I got to know Patchogue best right before I left it for good. After college, I was living at home, because I didn’t know where else to live, and I bought a pink Schwinn cruiser bicycle from the local Target with the middling money from my crappy full-time job. It had been years since I’d had a bicycle, having abandoned manual travel in my teens once my friends could drive, and so it was the first time I had this particular freedom without parental parameters setting rules for where I could and couldn’t go (never across Main Street; never over Route 112). My life felt dead in its tracks as I entered the limbo of wondering whether to go to grad school or keep working, and what nursed the existential unease was peddling down to the bay, imagining myself becoming a townie eccentric, biking every day past the pub and the pork store.
Soon enough, I’d find a magazine job and move, leaving Patchogue to become unrecognizable to me. It had been dead for so long that I don’t think anyone expected the resurrection that would occur in the late-2000s, renewing the town midway through Long Island’s south shore to its long-ago heyday of sorts, when fishing and milling made it an official US port of entry at the turn of the 19th century.
The name (pronounced patch-ahg) comes from the Algonquin language, in which “Pochaug” means “a turning place” or “where two streams separate,” according to Patchogue: A Brief History, a pamphlet put out by the local public library. By the 18th century, it was a mill town, making paper, twine, cloth, wool, carpet, lumber, leather and iron products. It was the Patchogue-Plymouth Lace Mill that became the biggest business for its tablecloths and curtains; they converted during World War II to produce parachutes and other textiles needed by the armed forces. Oysters and clams had also been big business, employing 350 people in 1850. “Famous Blue Point oysters were canned and shipped from Patchogue all over the world,” notes the town history.
Its achievements as a milling and fishing town set the stage for it to become a destination in the first half of the 20th century, with hotels and entertainment; during Prohibition, it was even a hub for rumrunners who knew the coastline and smuggled in bottles of booze to speakeasies and well-heeled locals. The emergence of malls in the mid-20th century gradually killed off local boutiques, leading the village into the few desolate decades of decay during which I grew up . A few stores survived: Family Melody Center, opened in 1956, is where I got rosin for my violin bow and took lessons after school; Swezey’s, a department store, is where many local kids got their first jobs; Blum’s and Richard York Shoes still supply fashions for an aging population. For decades, it was a town hanging on by thread and goodwill.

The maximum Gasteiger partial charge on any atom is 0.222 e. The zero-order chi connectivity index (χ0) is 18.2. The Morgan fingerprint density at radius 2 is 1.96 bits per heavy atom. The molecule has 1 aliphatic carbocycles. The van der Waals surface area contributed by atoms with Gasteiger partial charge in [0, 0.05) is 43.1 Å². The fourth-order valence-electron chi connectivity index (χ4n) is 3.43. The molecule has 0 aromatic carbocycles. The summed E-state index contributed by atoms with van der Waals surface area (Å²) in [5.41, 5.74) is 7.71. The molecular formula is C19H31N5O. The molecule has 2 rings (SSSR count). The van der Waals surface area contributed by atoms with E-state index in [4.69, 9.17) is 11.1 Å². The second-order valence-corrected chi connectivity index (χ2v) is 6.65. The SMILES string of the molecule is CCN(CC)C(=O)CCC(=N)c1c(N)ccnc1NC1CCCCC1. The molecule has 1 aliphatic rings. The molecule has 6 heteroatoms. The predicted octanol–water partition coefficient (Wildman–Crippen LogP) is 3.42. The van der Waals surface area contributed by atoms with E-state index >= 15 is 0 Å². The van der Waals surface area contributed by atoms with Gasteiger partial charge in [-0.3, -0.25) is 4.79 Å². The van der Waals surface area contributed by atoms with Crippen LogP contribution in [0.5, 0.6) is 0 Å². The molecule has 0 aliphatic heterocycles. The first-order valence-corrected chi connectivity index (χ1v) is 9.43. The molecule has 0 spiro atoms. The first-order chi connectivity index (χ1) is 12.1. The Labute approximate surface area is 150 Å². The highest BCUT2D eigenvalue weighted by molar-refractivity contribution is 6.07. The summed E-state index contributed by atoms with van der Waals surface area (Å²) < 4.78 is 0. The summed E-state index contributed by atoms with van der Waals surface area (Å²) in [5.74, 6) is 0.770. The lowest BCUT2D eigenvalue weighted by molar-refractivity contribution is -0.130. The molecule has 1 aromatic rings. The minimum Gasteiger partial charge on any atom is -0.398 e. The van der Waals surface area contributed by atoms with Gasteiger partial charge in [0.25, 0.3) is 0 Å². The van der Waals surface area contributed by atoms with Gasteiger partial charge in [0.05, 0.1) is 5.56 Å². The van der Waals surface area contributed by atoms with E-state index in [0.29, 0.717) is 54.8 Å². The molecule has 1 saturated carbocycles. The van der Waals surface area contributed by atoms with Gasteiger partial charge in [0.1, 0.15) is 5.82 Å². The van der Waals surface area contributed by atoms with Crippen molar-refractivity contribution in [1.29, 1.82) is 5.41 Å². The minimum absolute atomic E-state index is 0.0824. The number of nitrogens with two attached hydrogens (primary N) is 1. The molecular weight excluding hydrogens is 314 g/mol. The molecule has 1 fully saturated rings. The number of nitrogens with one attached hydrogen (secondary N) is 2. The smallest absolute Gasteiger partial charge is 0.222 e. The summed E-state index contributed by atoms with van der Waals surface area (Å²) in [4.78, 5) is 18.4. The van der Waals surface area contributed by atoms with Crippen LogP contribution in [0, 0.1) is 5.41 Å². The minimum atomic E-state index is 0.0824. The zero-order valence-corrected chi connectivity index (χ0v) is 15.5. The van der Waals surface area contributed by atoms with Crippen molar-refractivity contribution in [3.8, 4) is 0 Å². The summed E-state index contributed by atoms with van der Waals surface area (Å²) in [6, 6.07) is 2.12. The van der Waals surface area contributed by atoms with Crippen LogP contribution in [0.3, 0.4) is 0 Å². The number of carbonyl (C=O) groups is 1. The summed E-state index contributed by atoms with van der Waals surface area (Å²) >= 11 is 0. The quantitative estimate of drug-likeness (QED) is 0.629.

There was also that pub and the pork store, twin representatives of Patchogue’s essence. Reese’s 1900 and Delfiore Pork Store both opened in 1971. The former is a Cheers-esque Irish bar with brass railings sparkling and generous pours of Jameson, and the latter, across the street, is where one goes for marinara and braciole already stuffed, tied up with twine, ready for the oven. Located on South Ocean Avenue, which bifurcates Main Street going north and south. It makes sense in a place where everyone claims some Irish and/or Italian ancestry, where a taste for whiskey and knowing how to make good spaghetti are the backbones of the cultural identity.
These and all the restaurants that came and went—a good bakery, a Thai spot, even a massive, upscale French-food palace called Louis XVI—showed me that what keeps a place running, what is its lifeblood, are its food and drink. Though so much came and went, these two places remained open, and despite all that’s changed, they still define the town’s character.
Craft beer marked a turning point in the town named “a turning place.” BrickHouse Brewery opened in a historic building in 1996, and Blue Point Brewery followed in a tiny space in 1998 before becoming the behemoth it is now, producing 54,000 barrels per year in a building constructed upon the land that once housed the lace mill. (An on-the-nose changing of the guard for significant local industry.) These brought in younger people who were interested in what was a hot new thing, and condominium development and new restaurants followed in order to house and feed them. Now Patchogue is almost too alive, teeming with stumbling hordes on weekend nights who vomit in the street and go viral for embarrassing fistfights. People line up for brunch at Toast Coffeehouse and Buttermilk Kitchen. Where there was once a boat store, the Bargain Bilge, there is now a Starbucks with a drive-through.
25 years ago. The town I came from was nowhere, but at least it had a pub and a pork store—those I’ve always known what to do with; those you come out of the womb understanding in Patchogue. But I still wonder who I’d be if there had been more.